Born about 1688 in Richmond County. Died about 1765 in Orange County.
There is so much confusion about Alexander Newman! Partly because of two books with errors written over 110 years ago, and partly because there were multiple men with the same name living at the same time and place. The few records available, did not list ages. It remains challenging to differentiate which Alexander is which. The first huge error is that Alexander was not the father of Elias Newman, but rather the brother of Elias Newman.
William Boogher wrote the book “Gleanings of Virginia History” in 1908. He referenced a Chancery Case in Richmond County, Virginia. He reported this case showed: 1) That Alexander and Penelope separated, and apparently divorced. 2) Penelope filed suit and won. 3) The case was about 10 years long, from 1740 to 1750, with Penelope winning in 1750. 4) Elias Wilson was the surety, and probably related 5) Elias, Thomas and James were the children of Alexander and Penelope. 6. Penelope’s maiden name was unknown.
Divorce was extremely rare then and would have gone through the House of Burgess. The Church of England would also probably have made record of this divorce. I found House of Burgess records for this time period, but no mention of Alexander, Penelope or any Newman divorce. Unfortunately, the Library of Virginia does not have this Chancery case. The year 1750 is earlier than their collection begins. Possibly the case can be found in England, since this was British Courts. Boogher had so much specific information I wanted to review what he saw. Go straight to the source. Finally, a read through the Richmond County Order Books helped me sort through which pieces of information I had were true. I found 24 references to Elias Willson, Alexander Newman and Penelope between 1740 and 1750.
I noticed the surname Eidson repeatedly grouped with Alexander and Penelope. So, I looked through the Richmond County will index book. I searched for anyone with the surname Eidson before 1745. Edward Eidson, wrote a will 5 Feb 1732/33, proved 24 Oct 1732. Edward lists his 7 children as: Joseph, Boyse, John, Edward, Sarah, Hannah and Bette. Edward’s wife Penelope gets half of his estate including the plantation home for as long as she lives. There was no stipulation about if she remarried. Edward’s will also mentioned some estate in England. Joseph was the first child mentioned in the will, but Edward got the other half of the estate (after the siblings were given their inheritance). No children were notated as under age. The will only gave Edward’s daughters’ first names, not their married names. The order books clarify and explain who Edward’s daughter’s married. Sarah married Elias Willson. Hannah married John Marks. Bette married George Willson.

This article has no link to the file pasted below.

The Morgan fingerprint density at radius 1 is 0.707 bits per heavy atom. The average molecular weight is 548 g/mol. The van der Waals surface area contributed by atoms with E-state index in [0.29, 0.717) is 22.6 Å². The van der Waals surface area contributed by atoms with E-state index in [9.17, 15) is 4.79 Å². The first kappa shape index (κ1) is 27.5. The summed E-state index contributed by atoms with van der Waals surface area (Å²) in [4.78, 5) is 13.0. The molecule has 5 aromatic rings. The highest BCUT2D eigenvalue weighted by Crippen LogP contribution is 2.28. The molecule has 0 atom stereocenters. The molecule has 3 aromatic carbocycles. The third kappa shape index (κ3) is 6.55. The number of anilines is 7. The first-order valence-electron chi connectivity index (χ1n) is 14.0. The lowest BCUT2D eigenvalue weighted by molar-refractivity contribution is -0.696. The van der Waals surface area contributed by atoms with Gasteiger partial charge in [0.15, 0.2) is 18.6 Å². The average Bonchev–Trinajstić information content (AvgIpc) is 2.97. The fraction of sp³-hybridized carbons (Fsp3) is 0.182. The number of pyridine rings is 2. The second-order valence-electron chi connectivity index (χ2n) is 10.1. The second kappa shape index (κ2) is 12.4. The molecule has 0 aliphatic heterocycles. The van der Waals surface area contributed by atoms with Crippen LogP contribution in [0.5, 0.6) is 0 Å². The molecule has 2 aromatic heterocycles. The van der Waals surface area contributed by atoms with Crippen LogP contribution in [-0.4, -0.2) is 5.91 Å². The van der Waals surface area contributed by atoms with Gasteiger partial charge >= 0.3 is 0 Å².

I do not know if Penelope was Eidson’s only wife, or if she was a second wife. There isn’t anything in Edward’s will or the order books that specify whether or not Penelope is the mother of Edward’s children. Divorce is not stated, only separation. Various estate cases with Edward’s children she is noted as “Alexander Newman and his wife Penelope”. Newman vs Newman was filed in 1745, ended in 1746. Neither Alexander Newman nor Penelope wrote a will in Richmond County, Virginia, or anywhere else that I can find. Edward’s will explained how Penelope’s portion was to be divided between his heirs after her death. So, I doubt she would have written a will. Alexander was ordered to pay Penelope 1,000 pounds of tobacco (currency) annually for the rest of her life. This was for her support during their separation, with payments due May 1st each year. Elias Willson, her son-in-law, was the surety. Penelope had two son-in-law’s with the surname Willson, which I think led to incorrect assumptions about Willson being her maiden name. In conclusion, Alexander Newman and Penelope (unknown maiden name) could not be the parents of Elias (born 1695), Thomas or James. These men were born about 40 years before Alexander and Penelope married.
Alexander Newman signed a lease for 100 acres in Spotsylvania County, Virginia, on 15 July 1735. This area later became Orange, County, Virginia. Orange County, Virginia: Deed Book 1, page 103. I estimate that Thomas was born about 1714 and James about 1716. This lease was for Alexander and his two sons, James and Thomas, whoever lived the longest. The land was south of the Rapidan River in St. Mark’s Parish, an was part of the 40,000 acres Spotswood Tract. The lease required Alexander and sons to farm the land within four years of signing the lease and plant 300 good fruit trees, with at least 1/3 of them to be “good apple trees”. This is the only record I have for Alexander’s son James. For more information about Thomas and his wife Elizabeth Morton see their page. They had a son named Alexander Newman, who is another Alexander confused with his grandfather.
Other Alexander Newmans related to this Alexander, living at the same time and place: